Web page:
Juventus Lyrica Revives Its 2013 Magical Flute

ArgentinaArgentina Mozart, Die Zauberflöte: Soloists, Chorus and Orchestra of Juventus Lyrica / Hernán Schvartzman (conductor), Teatro Avenida, Buenos Aires. 26.7.2019. (JSJ)

Juventus Lyrica’s Magic Flute (c) Liliana Morsia


Director/costumes – María Jaunarena
Sets/lighting – Gonzalo Córdova
Chorus – Hernán Sánchez Arteaga


Tamino – Nazareth Aufe
Pamina – Jaquelina Livieri
Papageno – Gabriel Carasso
Papagena – Ana Sampedro
Queen of the Night – Oriana Favaro
Sarastro – Walter Schwartz
Three ladies – Laura Penchi, Verónica Canaves, Rocío Arbizu
Monóstatos – Patricio Oliveira
Speaker – Felipe Cudiña Begovic

Juventus Lyrica has continued its 20th anniversary year with a revival of its 2013 production of Mozart’s Magic Flute – quite appropriately as the work was one of its early productions all those years ago.

At the time, I labelled the production a ‘somewhat Magical Flute’ with the tendency for over-acting by the Papageno/Papagena pair. Cue Gabriel Carasso once again appearing as Papageno and a ‘new’ Papagena in Ana Sampedro and that has to a large extent been toned down, with the former also appearing less the simpleton than previously, making for an altogether more satisfying and ‘magical’ production.

That is of course not to understate the equally important roles of the rest of the cast in contributing to the whole. Uruguayan tenor Nazareth Aufe was a solid Tamino, warming to the role during the performance, and Jaquelina Livieri a powerful Pamina.

Oriana Favaro well handled the demands of the Queen of the Night, despite an unexpected health setback in the first act, and the three ladies – Laura Penchi, Verónica Canaves and Rocío Arbizu – brought an up-front approach to their collective role.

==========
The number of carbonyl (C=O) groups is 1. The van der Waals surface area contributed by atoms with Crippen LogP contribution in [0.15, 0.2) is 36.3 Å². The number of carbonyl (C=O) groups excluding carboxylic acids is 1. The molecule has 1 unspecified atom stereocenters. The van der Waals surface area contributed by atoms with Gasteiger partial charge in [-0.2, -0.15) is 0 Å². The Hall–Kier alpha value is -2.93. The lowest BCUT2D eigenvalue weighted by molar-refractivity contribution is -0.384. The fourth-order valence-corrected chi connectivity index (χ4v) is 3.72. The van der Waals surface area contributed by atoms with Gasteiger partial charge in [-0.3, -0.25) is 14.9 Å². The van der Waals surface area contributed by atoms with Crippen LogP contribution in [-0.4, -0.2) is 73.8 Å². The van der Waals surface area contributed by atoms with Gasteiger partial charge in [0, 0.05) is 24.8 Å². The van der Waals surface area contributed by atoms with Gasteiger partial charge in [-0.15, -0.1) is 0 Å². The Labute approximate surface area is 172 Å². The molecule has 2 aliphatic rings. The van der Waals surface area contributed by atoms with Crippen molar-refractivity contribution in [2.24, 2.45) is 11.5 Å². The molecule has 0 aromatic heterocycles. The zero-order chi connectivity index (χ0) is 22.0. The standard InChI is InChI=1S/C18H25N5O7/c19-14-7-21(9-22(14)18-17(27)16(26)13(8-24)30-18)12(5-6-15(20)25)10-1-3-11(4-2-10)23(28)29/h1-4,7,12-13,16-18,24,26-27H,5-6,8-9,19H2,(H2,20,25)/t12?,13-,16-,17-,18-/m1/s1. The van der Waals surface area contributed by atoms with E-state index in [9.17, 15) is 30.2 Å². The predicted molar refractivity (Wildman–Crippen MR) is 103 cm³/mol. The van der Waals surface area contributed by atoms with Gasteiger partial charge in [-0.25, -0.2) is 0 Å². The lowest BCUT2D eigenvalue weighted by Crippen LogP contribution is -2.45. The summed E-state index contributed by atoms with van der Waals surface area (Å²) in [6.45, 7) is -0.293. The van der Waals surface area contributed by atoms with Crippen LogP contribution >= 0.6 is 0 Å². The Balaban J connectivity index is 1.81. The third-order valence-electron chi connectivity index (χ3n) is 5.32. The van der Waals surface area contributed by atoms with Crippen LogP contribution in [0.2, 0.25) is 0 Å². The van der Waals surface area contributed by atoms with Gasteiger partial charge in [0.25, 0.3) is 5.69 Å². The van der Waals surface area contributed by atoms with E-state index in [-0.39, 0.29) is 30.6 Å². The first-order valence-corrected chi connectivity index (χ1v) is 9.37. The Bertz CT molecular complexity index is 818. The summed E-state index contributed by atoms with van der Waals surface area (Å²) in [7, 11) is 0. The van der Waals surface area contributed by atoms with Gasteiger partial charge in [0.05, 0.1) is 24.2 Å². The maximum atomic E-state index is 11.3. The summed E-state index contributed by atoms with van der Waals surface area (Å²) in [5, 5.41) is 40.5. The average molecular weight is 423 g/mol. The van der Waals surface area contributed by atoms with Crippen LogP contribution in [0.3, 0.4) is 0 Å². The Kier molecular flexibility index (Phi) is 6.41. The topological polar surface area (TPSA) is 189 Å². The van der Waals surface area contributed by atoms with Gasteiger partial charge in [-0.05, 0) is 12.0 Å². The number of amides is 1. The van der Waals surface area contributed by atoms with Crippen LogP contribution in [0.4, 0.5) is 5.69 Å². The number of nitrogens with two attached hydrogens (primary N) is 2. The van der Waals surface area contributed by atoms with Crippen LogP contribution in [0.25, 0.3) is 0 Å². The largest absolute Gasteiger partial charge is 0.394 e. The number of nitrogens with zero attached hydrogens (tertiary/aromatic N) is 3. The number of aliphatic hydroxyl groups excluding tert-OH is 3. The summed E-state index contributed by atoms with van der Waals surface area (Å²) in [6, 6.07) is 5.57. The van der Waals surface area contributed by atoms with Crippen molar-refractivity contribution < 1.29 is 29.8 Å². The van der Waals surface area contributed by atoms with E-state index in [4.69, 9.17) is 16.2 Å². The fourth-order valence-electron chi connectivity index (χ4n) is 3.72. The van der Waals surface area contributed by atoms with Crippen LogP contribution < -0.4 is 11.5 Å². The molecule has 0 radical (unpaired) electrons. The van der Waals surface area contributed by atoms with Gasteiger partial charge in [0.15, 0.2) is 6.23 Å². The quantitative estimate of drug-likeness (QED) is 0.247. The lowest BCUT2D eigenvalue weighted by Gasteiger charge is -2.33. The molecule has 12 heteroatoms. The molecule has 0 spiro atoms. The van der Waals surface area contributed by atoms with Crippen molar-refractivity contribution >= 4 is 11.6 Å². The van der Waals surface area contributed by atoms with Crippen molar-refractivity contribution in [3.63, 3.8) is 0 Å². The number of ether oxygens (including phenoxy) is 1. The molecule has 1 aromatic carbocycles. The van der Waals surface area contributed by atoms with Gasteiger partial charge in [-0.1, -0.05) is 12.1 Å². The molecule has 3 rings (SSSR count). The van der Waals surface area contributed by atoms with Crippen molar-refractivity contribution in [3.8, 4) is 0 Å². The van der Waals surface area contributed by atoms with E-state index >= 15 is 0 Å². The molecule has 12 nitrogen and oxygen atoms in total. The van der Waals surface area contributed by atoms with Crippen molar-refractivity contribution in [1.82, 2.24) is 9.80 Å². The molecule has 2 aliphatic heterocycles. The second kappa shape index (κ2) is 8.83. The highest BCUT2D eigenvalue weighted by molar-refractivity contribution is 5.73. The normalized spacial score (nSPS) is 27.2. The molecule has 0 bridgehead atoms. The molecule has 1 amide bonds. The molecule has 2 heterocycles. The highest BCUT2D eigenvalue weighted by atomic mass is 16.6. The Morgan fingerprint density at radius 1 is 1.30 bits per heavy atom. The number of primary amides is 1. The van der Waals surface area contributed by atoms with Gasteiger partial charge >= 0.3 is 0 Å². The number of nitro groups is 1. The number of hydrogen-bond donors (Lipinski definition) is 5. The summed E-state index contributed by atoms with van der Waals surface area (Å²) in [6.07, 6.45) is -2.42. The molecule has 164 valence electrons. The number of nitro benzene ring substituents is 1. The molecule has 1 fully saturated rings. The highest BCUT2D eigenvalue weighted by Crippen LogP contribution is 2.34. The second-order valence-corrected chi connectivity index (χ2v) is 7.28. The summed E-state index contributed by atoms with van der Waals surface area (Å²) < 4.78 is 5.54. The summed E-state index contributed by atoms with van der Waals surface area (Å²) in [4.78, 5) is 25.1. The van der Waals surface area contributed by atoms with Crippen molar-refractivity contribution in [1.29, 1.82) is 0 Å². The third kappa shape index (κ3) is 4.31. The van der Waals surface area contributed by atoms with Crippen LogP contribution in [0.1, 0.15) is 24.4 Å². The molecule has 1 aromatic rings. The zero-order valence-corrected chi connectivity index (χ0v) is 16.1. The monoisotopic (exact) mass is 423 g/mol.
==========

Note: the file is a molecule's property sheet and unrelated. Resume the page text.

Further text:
Walter Schwartz was sufficiently commanding as Sarastro, although lacking power in his lower notes, and Patricio Oliveira repeated his comedically coarse Monostatos.

María Jaunarena’s production is founded on simplicity and suggestion, as exemplified in the sets and lighting from Gonzalo Córdova. Thus, the geometric figures are suggestive of ‘higher things’ and the Queen of the Night appears from a moon-like doorway, while for example the ‘tests’ are conducted with flames and water represented by light and without any special effects. Similarly, in the costumes with for example the Queen of the Night and the three ladies in black bat-like dresses.

The musical direction was again in the hands of long-time collaborator Hernán Schvartzman, who once again presented a polished performance. Likewise, the chorus trained by Hernán Sánchez Arteaga was well prepared for its various interventions.

Jonathan Spencer Jones

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